Absolutely I will! I appreciate you letting me off the hook for a day or two.

Quote:
Originally Posted by defib
Great Pics. I was planning on riding to Las Vegas via the north rime a few weeks ago. Life got in the way.I was able to ride to Albuquerque for a test and decided to take a different route. I know better and just didnt drink as much as I should of. Your advice to stay hydrated is very important I'm still feeling it. Do you just take frequent stops or just use the camelback and keep refilling it? I've got to figure something out or i will end up with heat exhaustion ( again) or worse heat stroke. You feel the heat but dont realize how much your sweating because its gone as soon as you make it. Thanks for taking us along on your ride.
Man, I'm sorry to hear that. I am bound and determined to be able to utilize the hose on a Camelback to drink while I ride so I don't have to stop. I do not want to carry water on my bike, so I've been through all kinds of crazy setups.

I few weeks ago, I found a large and a small Camelback on sale and bought them. For this trip, I strapped the small Camelback to my big Wolfman bag right behind my back. I ran the hose between the Thermarest and the Wolfman bag so it wouldn't flop everywhere. It worked pretty well and it carried enough water to usually last fill up to fill up. I think it holds a little more than a liter of water. In all, I had the one liter, a two liter and a three liter Camelback strapped to the bike.

Maybe when I finish the report, I'll post some picks at my various setups; very comical!

And thanks to you both for reading and posting!

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Old 06-13-2012, 09:26 AM   #73
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Quote:
Originally Posted by Supahflid View Post
First, thank you so much for reading and commenting! It was a great trip and I love riding out there.

I think there was only one incident where the bike got really close to running at maximum hotness. Lots of stop and go and slow moving off road; once I got up to speed, it cooled down. I will tell you, however, that my experience with this bike is similar to other 990 owners; it is just a hot running bike. I've installed the second fan and I intend to install the lower temp thermostat. I've quit being hyper concerned about the temp gauge being just a few clicks from the max. I do have a slow coolant leak; my bike is in the shop now to fix that and I hope it is a warranty item. Once I find out what's up with it, I may post that info in Orange Crush.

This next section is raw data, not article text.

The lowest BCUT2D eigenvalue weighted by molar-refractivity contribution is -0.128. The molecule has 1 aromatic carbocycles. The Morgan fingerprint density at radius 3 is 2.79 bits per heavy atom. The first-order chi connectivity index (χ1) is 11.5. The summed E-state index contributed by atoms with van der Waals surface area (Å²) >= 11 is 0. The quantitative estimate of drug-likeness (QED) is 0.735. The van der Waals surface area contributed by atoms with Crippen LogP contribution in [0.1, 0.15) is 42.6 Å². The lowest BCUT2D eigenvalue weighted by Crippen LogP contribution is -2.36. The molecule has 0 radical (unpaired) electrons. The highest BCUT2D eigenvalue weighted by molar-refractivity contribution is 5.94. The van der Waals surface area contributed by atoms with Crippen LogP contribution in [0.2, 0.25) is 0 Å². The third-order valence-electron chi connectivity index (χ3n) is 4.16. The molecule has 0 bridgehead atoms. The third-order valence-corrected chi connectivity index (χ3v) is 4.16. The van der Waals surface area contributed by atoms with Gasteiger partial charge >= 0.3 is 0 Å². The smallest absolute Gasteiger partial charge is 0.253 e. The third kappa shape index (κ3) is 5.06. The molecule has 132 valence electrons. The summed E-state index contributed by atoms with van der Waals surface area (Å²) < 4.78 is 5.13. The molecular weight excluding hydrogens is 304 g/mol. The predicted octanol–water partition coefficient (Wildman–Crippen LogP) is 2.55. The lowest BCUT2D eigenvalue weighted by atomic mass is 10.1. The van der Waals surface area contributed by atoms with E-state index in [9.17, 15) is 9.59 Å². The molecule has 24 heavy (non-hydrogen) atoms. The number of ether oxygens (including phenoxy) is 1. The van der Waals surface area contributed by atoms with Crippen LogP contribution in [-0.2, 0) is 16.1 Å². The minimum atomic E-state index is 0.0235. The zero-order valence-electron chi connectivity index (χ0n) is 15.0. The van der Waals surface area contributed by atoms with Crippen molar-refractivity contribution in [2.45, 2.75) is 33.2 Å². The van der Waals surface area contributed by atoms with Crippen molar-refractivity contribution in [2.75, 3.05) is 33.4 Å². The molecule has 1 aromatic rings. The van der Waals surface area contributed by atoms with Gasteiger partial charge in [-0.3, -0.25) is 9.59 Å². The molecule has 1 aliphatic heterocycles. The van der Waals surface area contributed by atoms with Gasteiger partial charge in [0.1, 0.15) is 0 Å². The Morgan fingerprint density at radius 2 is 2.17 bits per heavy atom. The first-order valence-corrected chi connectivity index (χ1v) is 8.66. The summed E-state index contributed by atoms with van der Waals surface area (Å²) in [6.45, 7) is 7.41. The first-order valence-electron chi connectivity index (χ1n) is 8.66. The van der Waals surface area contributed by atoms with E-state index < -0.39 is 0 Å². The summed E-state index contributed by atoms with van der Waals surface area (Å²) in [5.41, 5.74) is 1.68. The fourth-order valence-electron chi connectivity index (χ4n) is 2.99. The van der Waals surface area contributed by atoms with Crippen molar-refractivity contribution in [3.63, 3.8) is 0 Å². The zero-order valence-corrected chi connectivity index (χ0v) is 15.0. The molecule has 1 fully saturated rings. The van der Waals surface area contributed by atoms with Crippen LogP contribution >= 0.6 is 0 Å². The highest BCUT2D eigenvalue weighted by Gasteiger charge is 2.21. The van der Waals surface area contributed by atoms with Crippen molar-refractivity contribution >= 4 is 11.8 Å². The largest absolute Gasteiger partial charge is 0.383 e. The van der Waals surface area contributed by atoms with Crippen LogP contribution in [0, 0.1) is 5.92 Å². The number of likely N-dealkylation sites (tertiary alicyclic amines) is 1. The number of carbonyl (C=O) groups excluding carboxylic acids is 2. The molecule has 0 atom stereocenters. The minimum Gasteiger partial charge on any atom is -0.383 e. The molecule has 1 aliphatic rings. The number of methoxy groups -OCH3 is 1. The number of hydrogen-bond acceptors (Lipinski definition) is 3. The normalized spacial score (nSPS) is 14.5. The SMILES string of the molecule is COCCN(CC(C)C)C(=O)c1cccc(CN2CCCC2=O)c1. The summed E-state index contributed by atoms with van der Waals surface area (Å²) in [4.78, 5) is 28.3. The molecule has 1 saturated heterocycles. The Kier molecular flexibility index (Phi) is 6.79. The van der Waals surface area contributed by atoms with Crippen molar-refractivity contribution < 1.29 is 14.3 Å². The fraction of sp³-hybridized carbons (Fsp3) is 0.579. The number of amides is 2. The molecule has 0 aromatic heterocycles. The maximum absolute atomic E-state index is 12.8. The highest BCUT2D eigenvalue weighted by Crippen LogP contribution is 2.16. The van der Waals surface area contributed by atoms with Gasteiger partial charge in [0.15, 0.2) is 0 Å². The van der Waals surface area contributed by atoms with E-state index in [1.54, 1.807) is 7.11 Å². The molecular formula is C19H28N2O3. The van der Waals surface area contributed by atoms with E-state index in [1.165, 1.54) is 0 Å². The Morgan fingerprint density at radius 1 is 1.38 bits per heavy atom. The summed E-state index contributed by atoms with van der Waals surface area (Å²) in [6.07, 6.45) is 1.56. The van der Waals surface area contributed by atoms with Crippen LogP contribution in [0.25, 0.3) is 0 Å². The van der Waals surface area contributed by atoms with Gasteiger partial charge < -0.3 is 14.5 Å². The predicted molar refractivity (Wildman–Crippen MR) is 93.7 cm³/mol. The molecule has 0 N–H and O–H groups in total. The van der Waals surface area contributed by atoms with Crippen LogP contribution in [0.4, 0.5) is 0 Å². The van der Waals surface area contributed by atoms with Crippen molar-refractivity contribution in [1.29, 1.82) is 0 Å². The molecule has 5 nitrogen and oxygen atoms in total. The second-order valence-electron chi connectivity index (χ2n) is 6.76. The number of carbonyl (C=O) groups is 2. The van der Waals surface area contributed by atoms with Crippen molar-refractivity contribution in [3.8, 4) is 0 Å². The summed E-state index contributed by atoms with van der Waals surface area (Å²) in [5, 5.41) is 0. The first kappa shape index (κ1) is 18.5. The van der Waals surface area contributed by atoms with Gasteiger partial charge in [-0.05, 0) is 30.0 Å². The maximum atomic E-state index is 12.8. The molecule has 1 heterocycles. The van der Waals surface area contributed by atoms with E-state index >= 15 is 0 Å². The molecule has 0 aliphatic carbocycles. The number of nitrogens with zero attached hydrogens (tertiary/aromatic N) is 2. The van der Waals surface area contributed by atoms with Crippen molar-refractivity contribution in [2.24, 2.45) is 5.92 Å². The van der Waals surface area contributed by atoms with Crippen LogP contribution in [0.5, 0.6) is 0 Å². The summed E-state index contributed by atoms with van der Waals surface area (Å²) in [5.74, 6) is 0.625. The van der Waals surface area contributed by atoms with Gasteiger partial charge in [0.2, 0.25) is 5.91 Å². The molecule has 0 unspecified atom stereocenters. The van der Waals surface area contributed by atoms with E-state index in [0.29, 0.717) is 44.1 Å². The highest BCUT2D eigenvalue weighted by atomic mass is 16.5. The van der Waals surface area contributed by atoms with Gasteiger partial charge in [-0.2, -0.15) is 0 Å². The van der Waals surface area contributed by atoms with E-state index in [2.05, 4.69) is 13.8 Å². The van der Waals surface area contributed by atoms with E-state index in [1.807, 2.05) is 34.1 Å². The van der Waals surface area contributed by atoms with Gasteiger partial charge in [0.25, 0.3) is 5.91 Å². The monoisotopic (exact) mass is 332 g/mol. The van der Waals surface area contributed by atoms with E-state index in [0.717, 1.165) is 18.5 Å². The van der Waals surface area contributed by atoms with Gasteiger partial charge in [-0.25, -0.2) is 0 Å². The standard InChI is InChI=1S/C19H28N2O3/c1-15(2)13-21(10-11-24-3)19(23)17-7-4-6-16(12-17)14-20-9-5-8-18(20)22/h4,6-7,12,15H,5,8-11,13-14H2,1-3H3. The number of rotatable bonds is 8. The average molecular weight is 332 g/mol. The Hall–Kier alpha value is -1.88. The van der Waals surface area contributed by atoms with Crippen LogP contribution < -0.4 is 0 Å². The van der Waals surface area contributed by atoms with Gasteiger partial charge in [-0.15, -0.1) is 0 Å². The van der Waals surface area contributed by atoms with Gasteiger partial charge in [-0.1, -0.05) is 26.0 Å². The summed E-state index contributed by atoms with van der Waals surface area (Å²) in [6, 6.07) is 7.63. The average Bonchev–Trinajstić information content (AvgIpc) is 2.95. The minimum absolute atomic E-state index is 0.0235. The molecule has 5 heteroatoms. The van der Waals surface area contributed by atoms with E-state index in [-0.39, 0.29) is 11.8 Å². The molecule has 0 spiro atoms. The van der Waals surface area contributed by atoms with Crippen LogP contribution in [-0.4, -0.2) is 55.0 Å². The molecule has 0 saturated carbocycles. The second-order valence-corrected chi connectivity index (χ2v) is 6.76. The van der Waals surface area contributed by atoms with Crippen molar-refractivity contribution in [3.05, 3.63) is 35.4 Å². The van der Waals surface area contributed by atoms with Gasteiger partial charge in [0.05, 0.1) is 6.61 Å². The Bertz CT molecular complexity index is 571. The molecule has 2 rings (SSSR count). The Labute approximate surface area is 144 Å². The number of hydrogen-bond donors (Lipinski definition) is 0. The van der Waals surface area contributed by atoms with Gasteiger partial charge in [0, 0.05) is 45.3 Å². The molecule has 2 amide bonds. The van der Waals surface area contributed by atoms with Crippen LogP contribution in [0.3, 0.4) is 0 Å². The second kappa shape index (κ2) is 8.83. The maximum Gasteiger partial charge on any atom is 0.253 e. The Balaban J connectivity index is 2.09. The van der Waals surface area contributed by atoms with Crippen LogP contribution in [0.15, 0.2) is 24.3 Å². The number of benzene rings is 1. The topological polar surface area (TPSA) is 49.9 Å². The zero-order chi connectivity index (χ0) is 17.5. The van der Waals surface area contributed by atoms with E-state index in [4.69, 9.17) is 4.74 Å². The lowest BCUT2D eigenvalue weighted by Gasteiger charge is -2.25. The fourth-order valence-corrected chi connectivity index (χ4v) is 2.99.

So, the short of it is, no, it didn't seem to run any hotter out there than it does here!
Another thing to try is to swap out your radiator guard to the perforated metal type or drill holes in the plastic one. I've found that makes a big difference. The stock one seems to block a lot of air
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Old 06-13-2012, 04:30 PM   #74
OLEARY
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Supah! Supah! Report Shawn. That was quite an adventure in more ways than one. The photos were, what can I say just Supah! It seemed each photo was in a different terrain. You must have gotten home about the time Bo and I headed out to Colorado! I'd like to hook up with you'se guys some time when you head off on your wide eyed adventures. Two weeks is too much for me at this point. Five days of riding is about right for me. I see you have about as much luck in the sand as I do. You had a good excuse tho as loaded down as you were. I just suck in sand. At least you knew enough to bail before the bike hit the deck. Take care!
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Old 06-15-2012, 09:48 PM   #75
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Ummmm... WTF? Where is the conclusion to this ride report? Don't make me come down there and kick your ass!